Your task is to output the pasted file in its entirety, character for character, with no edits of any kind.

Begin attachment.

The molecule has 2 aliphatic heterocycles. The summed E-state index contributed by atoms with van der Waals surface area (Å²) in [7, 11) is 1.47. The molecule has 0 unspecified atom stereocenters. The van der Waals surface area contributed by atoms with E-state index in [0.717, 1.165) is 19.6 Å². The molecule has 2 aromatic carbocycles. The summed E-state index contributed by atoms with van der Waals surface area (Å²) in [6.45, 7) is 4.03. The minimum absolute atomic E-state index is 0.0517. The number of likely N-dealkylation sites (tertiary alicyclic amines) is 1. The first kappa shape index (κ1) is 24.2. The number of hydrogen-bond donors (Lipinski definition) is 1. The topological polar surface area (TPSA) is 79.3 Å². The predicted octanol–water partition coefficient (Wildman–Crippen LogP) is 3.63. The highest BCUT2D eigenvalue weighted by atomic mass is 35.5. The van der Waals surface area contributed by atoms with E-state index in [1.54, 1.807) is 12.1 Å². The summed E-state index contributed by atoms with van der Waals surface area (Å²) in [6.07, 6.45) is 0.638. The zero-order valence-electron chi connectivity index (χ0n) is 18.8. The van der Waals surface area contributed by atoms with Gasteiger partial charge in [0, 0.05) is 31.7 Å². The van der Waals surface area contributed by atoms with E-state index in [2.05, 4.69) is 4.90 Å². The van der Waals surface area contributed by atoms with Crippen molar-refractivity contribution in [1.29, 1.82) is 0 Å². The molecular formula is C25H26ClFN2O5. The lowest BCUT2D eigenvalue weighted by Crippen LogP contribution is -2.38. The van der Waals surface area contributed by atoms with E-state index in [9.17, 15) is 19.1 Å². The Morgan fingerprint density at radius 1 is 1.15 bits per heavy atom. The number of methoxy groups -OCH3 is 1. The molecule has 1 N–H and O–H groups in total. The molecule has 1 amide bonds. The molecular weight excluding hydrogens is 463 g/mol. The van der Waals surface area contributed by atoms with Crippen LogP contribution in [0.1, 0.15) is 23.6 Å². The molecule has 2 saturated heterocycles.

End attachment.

The molecule has 2 aliphatic heterocycles. The summed E-state index contributed by atoms with van der Waals surface area (Å²) in [7, 11) is 1.47. The molecule has 0 unspecified atom stereocenters. The van der Waals surface area contributed by atoms with E-state index in [0.717, 1.165) is 19.6 Å². The molecule has 2 aromatic carbocycles. The summed E-state index contributed by atoms with van der Waals surface area (Å²) in [6.45, 7) is 4.03. The minimum absolute atomic E-state index is 0.0517. The number of likely N-dealkylation sites (tertiary alicyclic amines) is 1. The first kappa shape index (κ1) is 24.2. The number of hydrogen-bond donors (Lipinski definition) is 1. The topological polar surface area (TPSA) is 79.3 Å². The predicted octanol–water partition coefficient (Wildman–Crippen LogP) is 3.63. The highest BCUT2D eigenvalue weighted by atomic mass is 35.5. The van der Waals surface area contributed by atoms with E-state index in [1.54, 1.807) is 12.1 Å². The summed E-state index contributed by atoms with van der Waals surface area (Å²) in [6.07, 6.45) is 0.638. The zero-order valence-electron chi connectivity index (χ0n) is 18.8. The van der Waals surface area contributed by atoms with Gasteiger partial charge in [0, 0.05) is 31.7 Å². The van der Waals surface area contributed by atoms with E-state index in [2.05, 4.69) is 4.90 Å². The van der Waals surface area contributed by atoms with Crippen molar-refractivity contribution in [1.29, 1.82) is 0 Å². The molecular formula is C25H26ClFN2O5. The lowest BCUT2D eigenvalue weighted by Crippen LogP contribution is -2.38. The van der Waals surface area contributed by atoms with E-state index in [9.17, 15) is 19.1 Å². The Morgan fingerprint density at radius 1 is 1.15 bits per heavy atom. The number of methoxy groups -OCH3 is 1. The molecule has 1 N–H and O–H groups in total. The molecule has 1 amide bonds. The molecular weight excluding hydrogens is 463 g/mol. The van der Waals surface area contributed by atoms with Crippen LogP contribution in [0.1, 0.15) is 23.6 Å². The molecule has 2 saturated heterocycles.